The death this week of former Gov. Bill Allain does not end the influence of his constitutional and legislative achievements, which include a landmark state Supreme Court edict forcing the Mississippi Legislature to obey the state constitution’s separation of powers doctrine, correctly shifting more power to the executive branch and the office of the governor.
Allain, who was elected attorney general in 1979, filed the lawsuit in December 1981, and in late November 1983, after he had been elected governor to succeed William Winter, the high court agreed with Allain, holding 9-0 that the 1890 Mississippi Constitution meant what its framers had written:
• “Section 1: The powers of the government of the state of Mississippi shall be divided into three distinct departments, and each of them confided to a separate magistracy, to-wit: those which are legislative to one, those which are judicial to another, and those which are executive to another.
• “Section 2: No person or collection of persons, being one or belonging to one of these departments, shall exercise any power properly belonging to either of the others. The acceptance of an office in either of said departments shall, of itself, and at once, vacate any and all offices held by the person so accepting in either of the other departments.”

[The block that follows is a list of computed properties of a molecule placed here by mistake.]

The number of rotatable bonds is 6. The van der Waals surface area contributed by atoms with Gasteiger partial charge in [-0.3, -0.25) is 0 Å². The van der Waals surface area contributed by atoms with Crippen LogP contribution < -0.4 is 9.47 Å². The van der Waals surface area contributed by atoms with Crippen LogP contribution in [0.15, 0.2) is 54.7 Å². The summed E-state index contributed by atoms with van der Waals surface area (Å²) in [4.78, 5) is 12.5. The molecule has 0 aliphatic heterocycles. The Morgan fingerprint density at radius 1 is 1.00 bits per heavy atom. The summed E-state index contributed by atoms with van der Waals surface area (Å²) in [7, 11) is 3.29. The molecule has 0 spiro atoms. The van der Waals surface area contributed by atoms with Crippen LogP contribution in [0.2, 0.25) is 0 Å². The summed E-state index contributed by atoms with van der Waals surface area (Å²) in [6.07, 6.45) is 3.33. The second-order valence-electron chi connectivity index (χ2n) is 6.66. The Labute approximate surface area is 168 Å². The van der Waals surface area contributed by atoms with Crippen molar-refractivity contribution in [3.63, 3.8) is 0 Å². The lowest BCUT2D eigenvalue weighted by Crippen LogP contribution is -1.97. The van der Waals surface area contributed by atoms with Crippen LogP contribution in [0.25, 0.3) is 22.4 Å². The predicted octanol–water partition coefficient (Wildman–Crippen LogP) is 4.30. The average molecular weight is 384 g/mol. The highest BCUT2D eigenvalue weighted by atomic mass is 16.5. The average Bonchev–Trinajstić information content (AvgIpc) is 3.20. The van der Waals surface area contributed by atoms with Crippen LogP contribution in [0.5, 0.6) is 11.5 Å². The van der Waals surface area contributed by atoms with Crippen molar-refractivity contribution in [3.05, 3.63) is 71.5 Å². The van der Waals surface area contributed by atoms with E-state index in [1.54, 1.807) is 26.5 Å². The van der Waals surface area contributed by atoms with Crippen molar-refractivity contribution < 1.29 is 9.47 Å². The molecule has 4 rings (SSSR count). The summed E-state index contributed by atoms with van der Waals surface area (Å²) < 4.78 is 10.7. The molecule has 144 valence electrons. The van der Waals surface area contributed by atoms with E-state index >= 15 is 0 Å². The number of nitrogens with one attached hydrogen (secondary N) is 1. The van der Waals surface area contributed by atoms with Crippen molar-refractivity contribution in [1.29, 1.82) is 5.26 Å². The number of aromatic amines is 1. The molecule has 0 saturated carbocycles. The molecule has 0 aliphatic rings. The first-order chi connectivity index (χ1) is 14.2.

When Allain filed the lawsuit – in response to a lawsuit filed by legislators seeking to prevent his action – 36 legislators served on executive branch boards. Their reach clearly violated separation of powers, which had been conveniently, openly ignored for the 94 years the 1890 constitution had been in force.
In the 1983 campaign, Allain withstood discredited allegations driven by several Republicans of consorting with transvestite prostitutes in Jackson. He won a landslide victory in November 1983, defeating Leon Bramlett, the Republican nominee.
Allain increased the number of women and minorities serving in state government, and he appointed Reuben Anderson to the Mississippi Supreme Court in 1985, the first black member of the court.
In 1986, Allain helped lead the effort for a constitutional amendment allowing gubernatorial succession, but he did not seek a second term.
His constitutional precision led to a major shift toward a more powerful executive, paving the way for GOP Gov. Haley Barbour to further broaden executive reach with his political skills from 2004 to 2012.
Allain’s exceptional intellectual credentials and convictions reshaped Mississippi politics, and he crafted a positive, enduring legacy.